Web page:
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Hurricane Season 2012: Tropical Depression Doksuri (Western North Pacific Ocean)
07.02.12
 
AIRS captured Tropical Storm Doksuri on June 29 at 0559 UTC over 100 miles south-southeast of Hong Kong, China. › View larger image
NASA's AIRS instrument (on the Aqua satellite) captured this infrared image of Tropical Storm Doksuri on June 29 at 0559 UTC (1:59 a.m. EDT) over 100 miles south-southeast of Hong Kong, China. The strongest thunderstorms have high, cold cloud tops of -63F (-52C).
Credit: NASA/JPL, Ed Olsen
NASA Saw Heavy Rain Potential In Tropical Storm Doksuri Before China Landfall

NASA's Aqua satellite's infrared instrument showed some strong thunderstorms with heavy rain in Tropical Storm Doksuri before it made landfall in South China this past weekend.

Tropical Storm Doksuri made landfall in South China's Guangdong province on June 30, and brought those heavy rains and gusty winds along with it. When it came ashore, it brought maximum wind gusts up to 60 km per hour in coastal regions in Guangdong, according to China Daily.

The Atmospheric Infrared Sounder (AIRS) instrument that flies onboard NASA's Aqua satellite captured an infrared image of Tropical Storm Doksuri on June 29 at 0559 UTC (1:59 a.m. EDT), when it was still over 100 nautical miles (115 miles/185 km) south-southeast of Hong Kong, China. The strongest thunderstorms had high, cold cloud tops of -63F (-52C) and were areas that had the potential of heavy rainfall. As Doksuri headed for landfall, increased wind shear weakened the system. After landfall, Doksuri weakened quickly.

The Joint Typhoon Warning Center issued its final bulletin on Doksuri on June 30 at 0300 UTC (June 29 at 11 p.m. EDT/U.S.), when it was about 55 nautical miles (63 miles/102 km) west-southwest of Hong Kong, China, near 22.7 North and 111.9 East. Doksuri's maximum sustained winds were 35 knots (40 mph/65 kmh) at the time, so it was still a tropical storm, although it weakened into a depression quickly afterward.

Text Credit: Rob Gutro
NASA Goddard Space Flight Center, Greenbelt, Md.



June 29, 2012
MODIS shows Doksuri is becoming elongated, due to strong vertical wind shear from the northeast. › View larger image
When NASA's Terra satellite flew over Tropical Storm Doksuri on June 28 at 11 p.m. EDT/U.S. the MODIS instrument onboard captured a visible image of the storm that shows the storm is becoming elongated, due to strong vertical wind shear from the northeast.
Credit: NASA MODIS Rapid Response Team
AIRS captured this infrared image of Doksuri on June 28 at 1729 UTC northwest of Luzon, Philippines. › View larger image
NASA's AIRS instrument (on the Aqua satellite) captured this infrared image of Tropical Storm Doksuri on June 28 at 1729 UTC (1:29 p.m. EDT) northwest of Luzon, Philippines. The strongest thunderstorms have high, cold cloud tops of -63F (-52C).
Credit: NASA/JPL, Ed Olsen
NASA Sees Tropical Storm Doksuri Headed for China Landfall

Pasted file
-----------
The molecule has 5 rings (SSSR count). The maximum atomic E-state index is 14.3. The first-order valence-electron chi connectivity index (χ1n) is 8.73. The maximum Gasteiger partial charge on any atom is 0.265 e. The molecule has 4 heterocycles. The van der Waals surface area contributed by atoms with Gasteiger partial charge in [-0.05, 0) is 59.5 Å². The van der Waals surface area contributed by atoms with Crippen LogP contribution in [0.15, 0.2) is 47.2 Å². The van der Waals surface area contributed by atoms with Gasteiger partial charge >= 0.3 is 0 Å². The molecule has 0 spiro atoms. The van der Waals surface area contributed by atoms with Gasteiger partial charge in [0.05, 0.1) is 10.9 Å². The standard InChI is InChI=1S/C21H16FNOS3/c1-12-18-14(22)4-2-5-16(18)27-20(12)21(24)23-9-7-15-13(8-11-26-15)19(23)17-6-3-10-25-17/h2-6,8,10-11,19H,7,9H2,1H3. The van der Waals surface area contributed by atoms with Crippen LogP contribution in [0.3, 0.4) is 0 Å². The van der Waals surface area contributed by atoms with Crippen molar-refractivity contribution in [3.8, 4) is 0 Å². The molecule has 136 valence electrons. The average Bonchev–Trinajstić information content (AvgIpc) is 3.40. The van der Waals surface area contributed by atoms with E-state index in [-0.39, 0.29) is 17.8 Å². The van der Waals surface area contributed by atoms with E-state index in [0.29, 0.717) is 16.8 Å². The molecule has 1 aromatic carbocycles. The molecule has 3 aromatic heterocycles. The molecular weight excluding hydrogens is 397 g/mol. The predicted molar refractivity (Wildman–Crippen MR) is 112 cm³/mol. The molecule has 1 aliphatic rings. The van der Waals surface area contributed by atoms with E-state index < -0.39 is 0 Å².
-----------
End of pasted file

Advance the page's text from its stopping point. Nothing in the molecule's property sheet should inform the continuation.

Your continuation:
Doksuri strengthened back into a tropical storm as it passed north of Luzon and is close to making a landfall in China. NASA's Terra satellite captured an image of the storm approaching the China coast on June 29 and NASA's Aqua satellite measured the temperatures in its warming cloud tops.

When NASA's Terra satellite flew over Tropical Storm Doksuri on June 29 at 0300 UTC (June 28 at 11 p.m. EDT/U.S.) the Moderate Resolution Imaging Spectroradiometer (MODIS) instrument onboard captured a visible image of the storm. The MODIS image shows that the storm is becoming elongated, due to strong vertical wind shear from the northeast.

The Atmospheric Infrared Sounder (AIRS) that flies on NASA's Aqua satellite noticed that cloud top temperatures were warming in Doksuri when it passed overhead. Warming cloud top temperatures mean that the cloud heights are dropping because there's not as strong an uplift in the atmosphere. The higher the cloud tops are, the stronger the thunderstorms (that usually come with heavier rainfall). When cloud tops warm and drop, that's a sign that the storm is weakening.

Doksuri is moving around the outer edge of a sub-tropical ridge (elongated area) of high pressure located to the north of the storm. High pressure spins clockwise, thus, Doksuri is moving in a westerly direction.

On June 29 at 0600 UTC (4 a.m. EDT/U.S), Doksuri's maximum sustained winds were near 40 knots (46 mph/74 kmh). It was located 170 nautical miles (195.6 miles/314.8 km) southeast of Hong Kong, near 20.0 North and 116.0 East. It is moving west at 13 knots (~15 mph/24 kmh). Doksuri is expected to continue to steadily weaken as it heads for the coast.

Currently a stand-by signal 1 is currently in force in Hong Kong.

Doksuri is moving through the Gulf of Tonkin. Doksuri's center is expected to make landfall far south of Hong Kong sometime on June 30, and dissipate over land within two days.

Text Credit: Rob Gutro
NASA Goddard Space Flight Center, Greenbelt, Md.



June 28, 2012
Infrared data from AIRS iindicated the there were still some strong (purple) showers and thunderstorms within Doksuri. › View larger image
NASA's Aqua satellite passed over Tropical Storm Dokuri on June 27 on 0435 UTC (12:35 a.m. EDT). Infrared data from the AIRS instrument onboard, indicated the there were still some strong (purple) showers and thunderstorms within.
Credit: NASA/JPL, Ed Olsen
Tropical Depression Dokuri Weaker, But Still Potent